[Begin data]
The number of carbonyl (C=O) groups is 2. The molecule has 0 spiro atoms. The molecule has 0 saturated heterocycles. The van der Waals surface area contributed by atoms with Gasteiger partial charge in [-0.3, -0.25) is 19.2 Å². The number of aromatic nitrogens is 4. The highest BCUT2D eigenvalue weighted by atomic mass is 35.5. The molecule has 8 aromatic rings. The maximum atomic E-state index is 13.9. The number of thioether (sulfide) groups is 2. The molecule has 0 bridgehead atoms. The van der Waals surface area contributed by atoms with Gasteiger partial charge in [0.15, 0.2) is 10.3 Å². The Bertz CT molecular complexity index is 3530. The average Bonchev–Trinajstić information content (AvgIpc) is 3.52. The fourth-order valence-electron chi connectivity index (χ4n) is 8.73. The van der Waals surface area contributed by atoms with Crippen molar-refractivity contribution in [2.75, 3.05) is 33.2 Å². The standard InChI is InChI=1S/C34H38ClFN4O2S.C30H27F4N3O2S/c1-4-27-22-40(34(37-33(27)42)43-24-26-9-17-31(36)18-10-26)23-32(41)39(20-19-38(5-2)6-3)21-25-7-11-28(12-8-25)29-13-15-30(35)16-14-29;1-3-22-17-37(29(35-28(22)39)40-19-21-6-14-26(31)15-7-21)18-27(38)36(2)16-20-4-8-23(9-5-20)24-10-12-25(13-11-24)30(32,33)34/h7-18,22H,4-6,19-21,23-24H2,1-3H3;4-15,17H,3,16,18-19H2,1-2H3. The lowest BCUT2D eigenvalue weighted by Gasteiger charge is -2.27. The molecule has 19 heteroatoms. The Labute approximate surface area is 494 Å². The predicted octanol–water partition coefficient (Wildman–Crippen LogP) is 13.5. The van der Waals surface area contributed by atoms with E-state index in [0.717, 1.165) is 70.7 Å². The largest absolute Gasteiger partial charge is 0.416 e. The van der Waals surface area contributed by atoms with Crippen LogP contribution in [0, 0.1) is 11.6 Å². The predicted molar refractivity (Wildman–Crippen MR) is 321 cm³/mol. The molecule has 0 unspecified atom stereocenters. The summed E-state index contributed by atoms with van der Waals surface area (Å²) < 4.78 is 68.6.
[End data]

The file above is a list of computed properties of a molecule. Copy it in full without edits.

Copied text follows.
The number of carbonyl (C=O) groups is 2. The molecule has 0 spiro atoms. The molecule has 0 saturated heterocycles. The van der Waals surface area contributed by atoms with Gasteiger partial charge in [-0.3, -0.25) is 19.2 Å². The number of aromatic nitrogens is 4. The highest BCUT2D eigenvalue weighted by atomic mass is 35.5. The molecule has 8 aromatic rings. The maximum atomic E-state index is 13.9. The number of thioether (sulfide) groups is 2. The molecule has 0 bridgehead atoms. The van der Waals surface area contributed by atoms with Gasteiger partial charge in [0.15, 0.2) is 10.3 Å². The Bertz CT molecular complexity index is 3530. The average Bonchev–Trinajstić information content (AvgIpc) is 3.52. The fourth-order valence-electron chi connectivity index (χ4n) is 8.73. The van der Waals surface area contributed by atoms with Crippen molar-refractivity contribution in [2.75, 3.05) is 33.2 Å². The standard InChI is InChI=1S/C34H38ClFN4O2S.C30H27F4N3O2S/c1-4-27-22-40(34(37-33(27)42)43-24-26-9-17-31(36)18-10-26)23-32(41)39(20-19-38(5-2)6-3)21-25-7-11-28(12-8-25)29-13-15-30(35)16-14-29;1-3-22-17-37(29(35-28(22)39)40-19-21-6-14-26(31)15-7-21)18-27(38)36(2)16-20-4-8-23(9-5-20)24-10-12-25(13-11-24)30(32,33)34/h7-18,22H,4-6,19-21,23-24H2,1-3H3;4-15,17H,3,16,18-19H2,1-2H3. The lowest BCUT2D eigenvalue weighted by Gasteiger charge is -2.27. The molecule has 19 heteroatoms. The Labute approximate surface area is 494 Å². The predicted octanol–water partition coefficient (Wildman–Crippen LogP) is 13.5. The van der Waals surface area contributed by atoms with E-state index in [0.717, 1.165) is 70.7 Å². The largest absolute Gasteiger partial charge is 0.416 e. The van der Waals surface area contributed by atoms with Crippen LogP contribution in [0, 0.1) is 11.6 Å². The predicted molar refractivity (Wildman–Crippen MR) is 321 cm³/mol. The molecule has 0 unspecified atom stereocenters. The summed E-state index contributed by atoms with van der Waals surface area (Å²) < 4.78 is 68.6.